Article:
Research Seminar

Research Seminar of the Group AI and Economics


The seminar is organised by Piotr Skowron and Oskar Skibski. We typically meet every second week and discuss our ongoing projects. You are very welcome to join us or to present your work during our seminar.

We meet on Thursdays at 12:15 in room 4050 at the Faculty of Mathematics, Informatics and Mechanics of the University of Warsaw.

Once per month we are also meeting with a research group from Krakow with whom we are closely collaborating. Our joint seminar is called WKRECAI and you can find more information on it here.

Mailing list

The mailing list of the seminar is You can subscribe to this list here (the subscription web-page is available from the internal network of the University of Warsaw) or you can send a subscription request to or


Next meetings:
2024-03-21 Krzysztof Apt

We consider a voting model, where a number of candidates need to be selected subject to certain feasibility constraints. The model generalises committee elections (where there is a single constraint on the number of candidates that need to be selected), various elections with diversity constraints, the model of public decisions (where decisions needs to be taken on a number of independent issues), and the model of collective scheduling. A critical property of voting is that it should be fair—not only to individuals but also to groups of voters with similar opinions on the subject of the vote; in other words, the outcome of an election should proportionally reflect the voters’ preferences. We formulate axioms of proportionality in this general model. Our axioms do not require predefining groups of voters; to the contrary, we ensure that the opinion of every subset of voters whose preferences are cohesive-enough are taken into account to the extent that is proportional to the size of the subset. Our axioms generalise the strongest known satisfiable axioms for the more specific models. We explain how to adapt two prominent committee election rules, Proportional Approval Voting (PAV) and Phragmén Sequential Rule, as well as the concept of stable-priceability to our general model. The two rules satisfy our proportionality axioms if and only if the feasibility constraints are matroids.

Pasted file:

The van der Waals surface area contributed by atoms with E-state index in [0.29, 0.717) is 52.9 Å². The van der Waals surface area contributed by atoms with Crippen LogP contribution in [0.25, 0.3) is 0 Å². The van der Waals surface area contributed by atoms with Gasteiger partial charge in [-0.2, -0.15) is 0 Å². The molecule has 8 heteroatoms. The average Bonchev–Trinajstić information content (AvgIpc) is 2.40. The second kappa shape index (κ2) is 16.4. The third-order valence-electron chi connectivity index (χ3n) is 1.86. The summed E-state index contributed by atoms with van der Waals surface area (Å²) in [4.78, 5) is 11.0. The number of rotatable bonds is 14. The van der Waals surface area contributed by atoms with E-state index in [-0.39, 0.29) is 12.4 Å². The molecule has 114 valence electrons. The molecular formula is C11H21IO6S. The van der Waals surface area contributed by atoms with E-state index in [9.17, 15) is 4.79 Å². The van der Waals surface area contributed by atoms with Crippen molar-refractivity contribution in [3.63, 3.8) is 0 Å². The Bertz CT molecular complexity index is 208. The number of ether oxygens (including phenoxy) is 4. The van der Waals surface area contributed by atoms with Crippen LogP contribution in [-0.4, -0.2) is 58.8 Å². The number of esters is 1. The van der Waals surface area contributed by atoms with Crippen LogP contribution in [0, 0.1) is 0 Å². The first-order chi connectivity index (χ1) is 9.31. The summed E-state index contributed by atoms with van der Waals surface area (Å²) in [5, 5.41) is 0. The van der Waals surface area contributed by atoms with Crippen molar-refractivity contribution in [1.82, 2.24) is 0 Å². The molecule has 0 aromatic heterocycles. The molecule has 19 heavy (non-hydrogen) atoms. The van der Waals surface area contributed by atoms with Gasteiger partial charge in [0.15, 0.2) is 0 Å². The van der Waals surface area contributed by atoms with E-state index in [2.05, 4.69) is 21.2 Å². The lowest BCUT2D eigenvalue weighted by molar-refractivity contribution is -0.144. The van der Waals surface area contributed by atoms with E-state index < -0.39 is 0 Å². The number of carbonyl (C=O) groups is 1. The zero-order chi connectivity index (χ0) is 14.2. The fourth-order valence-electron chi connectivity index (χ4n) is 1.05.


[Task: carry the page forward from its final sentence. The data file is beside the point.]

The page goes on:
In this talk I will discuss how numerical experiments on elections were typically performed in computational social choice and what we can learn from it. In particular, we will see what election sizes were considered and what statistical cultures were used etc. Further, we will analyze which choices were reasonable and under what conditions. The talk is based on the “Guide to Experiments” project, which collects experimental election papers from AAAI/IJCAI/AAMAS conferences held since 2010.

We study the fair allocation of mixtures of indivisible goods and chores under lexicographic preferences—a subdomain of additive preferences. A prominent fairness notion for allocating indivisible items is envy-freeness up to any item (EFX). Yet, its existence and computation has remained a notable open problem. By identifying a class of instances with “terrible chores”, we show that determining the existence of an EFX allocation is NP-complete. This result immediately implies the intractability of EFX under additive preferences. Nonetheless, we propose a natural subclass of lexicographic preferences for which an EFX and Pareto optimal (PO) allocation is guaranteed to exist and can be computed efficiently for any mixed instance. Focusing on two weaker fairness notions, we investigate finding EF1 and PO allocations for special instances with terrible chores, and show that MMS and PO allocations can be computed efficiently for any mixed instance with lexicographic preferences.

We study a model of multibattle contest with two players and spillovers of efforts between battles. The players distribute their costly efforts across the battles. Each battle receives effort assigned to it directly (real efforts) as well as spillovers of efforts assigned to the other battlefield (effective efforts). The probability of winning a battle is determined by a contest success function and depends on the effective efforts assigned to it by the players. Winning a battle has a common value to each of the players.